In a phrase now famous, Clement of Alexandria (ca. a.d. 150-215) referred to the Fourth Gospel as “the spiritual gospel.” This he set in distinction to the other gospels, which had recorded, he felt, the “bodily facts” of Jesus' life and ministry. Since his day, we have come to understand that the Synoptic writers were also theologians with spiritual agendas, even where they seem most factual. Nevertheless, the Fourth Gospel has a distinctive style that shows it to be without question the result of profound theological reflection.
To see this, one need look no further than its use of language. It is not written in excellent Greek, at least not by classical standards; neither is its Greek poor, to judge from the remains of nonliterary writing of the first century. Even in English translation, the style is straightforward and the vocabulary fairly simple. But this in itself presents the reader with a challenge. For, although the text may seem plain and easy to comprehend, it repeatedly rises to heights of thought and spiritual insight that test even the most adept. Perhaps the prime example is the prologue (1:1-18), which introduces many of the themes to be developed later in the book. The modern reader does need some explanation of the name Word, it is true. But, apart from that, everything else seems at first sight readily accessible. Yet these verses address some very weighty topics: for example, Christ's preexistence and incarnation and the believer's life and salvation. The author did not come to comprehend such things in an instant; neither will his audience.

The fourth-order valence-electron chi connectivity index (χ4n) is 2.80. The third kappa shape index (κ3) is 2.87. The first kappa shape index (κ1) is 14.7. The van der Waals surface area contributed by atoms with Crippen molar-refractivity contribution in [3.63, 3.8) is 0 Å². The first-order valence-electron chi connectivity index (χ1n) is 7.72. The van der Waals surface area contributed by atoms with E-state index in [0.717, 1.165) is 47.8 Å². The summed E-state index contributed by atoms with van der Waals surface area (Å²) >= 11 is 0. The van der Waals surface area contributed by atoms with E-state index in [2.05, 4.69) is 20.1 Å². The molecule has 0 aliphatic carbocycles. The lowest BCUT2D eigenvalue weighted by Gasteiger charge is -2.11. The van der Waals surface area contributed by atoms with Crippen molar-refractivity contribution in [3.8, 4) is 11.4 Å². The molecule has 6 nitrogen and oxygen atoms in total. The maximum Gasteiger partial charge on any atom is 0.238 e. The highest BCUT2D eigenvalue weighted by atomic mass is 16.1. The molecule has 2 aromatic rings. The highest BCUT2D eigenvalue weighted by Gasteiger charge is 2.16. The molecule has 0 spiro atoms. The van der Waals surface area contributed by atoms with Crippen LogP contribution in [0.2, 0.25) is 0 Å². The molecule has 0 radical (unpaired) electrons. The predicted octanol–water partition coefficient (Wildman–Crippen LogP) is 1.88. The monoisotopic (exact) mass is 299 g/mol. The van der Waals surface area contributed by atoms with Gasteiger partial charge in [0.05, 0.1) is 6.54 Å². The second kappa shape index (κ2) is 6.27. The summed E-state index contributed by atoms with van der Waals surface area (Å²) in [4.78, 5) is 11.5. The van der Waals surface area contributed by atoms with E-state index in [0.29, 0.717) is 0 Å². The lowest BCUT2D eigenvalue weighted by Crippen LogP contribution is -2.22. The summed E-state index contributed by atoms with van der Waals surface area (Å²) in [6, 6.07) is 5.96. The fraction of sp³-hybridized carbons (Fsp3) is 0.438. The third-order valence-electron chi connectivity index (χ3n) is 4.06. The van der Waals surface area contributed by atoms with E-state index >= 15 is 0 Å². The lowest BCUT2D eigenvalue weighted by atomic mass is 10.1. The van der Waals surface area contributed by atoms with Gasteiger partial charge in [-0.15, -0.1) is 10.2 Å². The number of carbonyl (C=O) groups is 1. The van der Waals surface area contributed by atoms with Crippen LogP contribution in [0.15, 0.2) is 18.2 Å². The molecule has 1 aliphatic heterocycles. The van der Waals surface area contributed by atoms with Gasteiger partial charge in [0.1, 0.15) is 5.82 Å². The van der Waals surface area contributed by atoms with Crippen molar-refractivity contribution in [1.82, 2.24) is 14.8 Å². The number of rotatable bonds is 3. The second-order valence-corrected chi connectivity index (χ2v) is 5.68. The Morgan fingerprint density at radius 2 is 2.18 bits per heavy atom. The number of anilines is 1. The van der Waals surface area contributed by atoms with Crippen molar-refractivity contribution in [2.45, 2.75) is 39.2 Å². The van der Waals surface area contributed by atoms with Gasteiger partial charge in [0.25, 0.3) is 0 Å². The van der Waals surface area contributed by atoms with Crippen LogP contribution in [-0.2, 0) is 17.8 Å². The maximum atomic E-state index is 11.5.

In addition, everything in John's gospel, even when Jesus speaks, is presented more or less uniformly in the idiom of the author. For this reason, it is not always possible to tell where a character leaves off speaking and the author begins. It is debated, for instance, whether Jesus' words to Nicodemus end with 3:21 or some verses earlier or whether the testimony of John the Baptist ends with 3:36 or with the climactic words of 3:30. In both cases, ending the speech earlier requires one to understand that the author has added a paragraph of interpretation to the account. But there is insufficient distinction between the speeches of the characters and John's regular manner of expression to be certain. His own language has colored everything; everything has passed through his thinking and received his impress.
The author's theological interests are readily apparent. Even quite ordinary, everyday things become symbols of spiritual realities beyond physical sight. Bread becomes a symbol of the spiritual food given by God in Jesus, who is the “bread of life” (6:35-58), and water the symbol of the Spirit (7:37-39), who was to be given to believers when Jesus had been glorified. This spiritual dimension, always present when Jesus speaks, is made prominent by a feature found frequently in his conversations. He will make an assertion that can be taken in more than one way. Although it rapidly becomes clear that for him the words carry a spiritual meaning, what he has said is misunderstood because it is viewed in a purely earthly way. This leads to a further statement, which clarifies the issue. Thus, for example, the conversation with Nicodemus turns on a Greek word that may mean either spiritually “from above” (Jesus' meaning) or simply “again” (Nicodemus's understanding) (3:3-8). Jesus is similarly misunderstood when he speaks to the woman of Sychar about “living water” (4:7-15) and when he tells the Jews about his impending return to the Father (7:33-36).